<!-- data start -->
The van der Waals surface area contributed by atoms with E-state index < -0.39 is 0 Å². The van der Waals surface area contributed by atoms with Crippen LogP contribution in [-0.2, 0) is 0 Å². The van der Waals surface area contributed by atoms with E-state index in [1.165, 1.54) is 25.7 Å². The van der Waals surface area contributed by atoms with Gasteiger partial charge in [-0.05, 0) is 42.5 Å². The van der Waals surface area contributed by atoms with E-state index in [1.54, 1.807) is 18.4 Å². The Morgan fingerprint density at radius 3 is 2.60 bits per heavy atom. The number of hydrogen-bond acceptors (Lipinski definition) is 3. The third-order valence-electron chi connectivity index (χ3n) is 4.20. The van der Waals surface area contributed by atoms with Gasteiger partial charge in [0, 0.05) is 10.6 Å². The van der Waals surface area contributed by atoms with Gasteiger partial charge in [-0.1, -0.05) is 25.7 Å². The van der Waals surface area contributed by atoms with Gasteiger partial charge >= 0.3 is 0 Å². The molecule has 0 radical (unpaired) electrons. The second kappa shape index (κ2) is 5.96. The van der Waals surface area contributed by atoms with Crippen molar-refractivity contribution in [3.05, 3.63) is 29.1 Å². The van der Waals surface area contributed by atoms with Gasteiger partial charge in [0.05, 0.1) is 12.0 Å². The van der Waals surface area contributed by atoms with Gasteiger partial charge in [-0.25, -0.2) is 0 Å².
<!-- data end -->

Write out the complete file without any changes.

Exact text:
The van der Waals surface area contributed by atoms with E-state index < -0.39 is 0 Å². The van der Waals surface area contributed by atoms with Crippen LogP contribution in [-0.2, 0) is 0 Å². The van der Waals surface area contributed by atoms with E-state index in [1.165, 1.54) is 25.7 Å². The van der Waals surface area contributed by atoms with Gasteiger partial charge in [-0.05, 0) is 42.5 Å². The van der Waals surface area contributed by atoms with E-state index in [1.54, 1.807) is 18.4 Å². The Morgan fingerprint density at radius 3 is 2.60 bits per heavy atom. The number of hydrogen-bond acceptors (Lipinski definition) is 3. The third-order valence-electron chi connectivity index (χ3n) is 4.20. The van der Waals surface area contributed by atoms with Gasteiger partial charge in [0, 0.05) is 10.6 Å². The van der Waals surface area contributed by atoms with Gasteiger partial charge in [-0.1, -0.05) is 25.7 Å². The van der Waals surface area contributed by atoms with Gasteiger partial charge >= 0.3 is 0 Å². The molecule has 0 radical (unpaired) electrons. The second kappa shape index (κ2) is 5.96. The van der Waals surface area contributed by atoms with Crippen molar-refractivity contribution in [3.05, 3.63) is 29.1 Å². The van der Waals surface area contributed by atoms with Gasteiger partial charge in [0.05, 0.1) is 12.0 Å². The van der Waals surface area contributed by atoms with Gasteiger partial charge in [-0.25, -0.2) is 0 Å².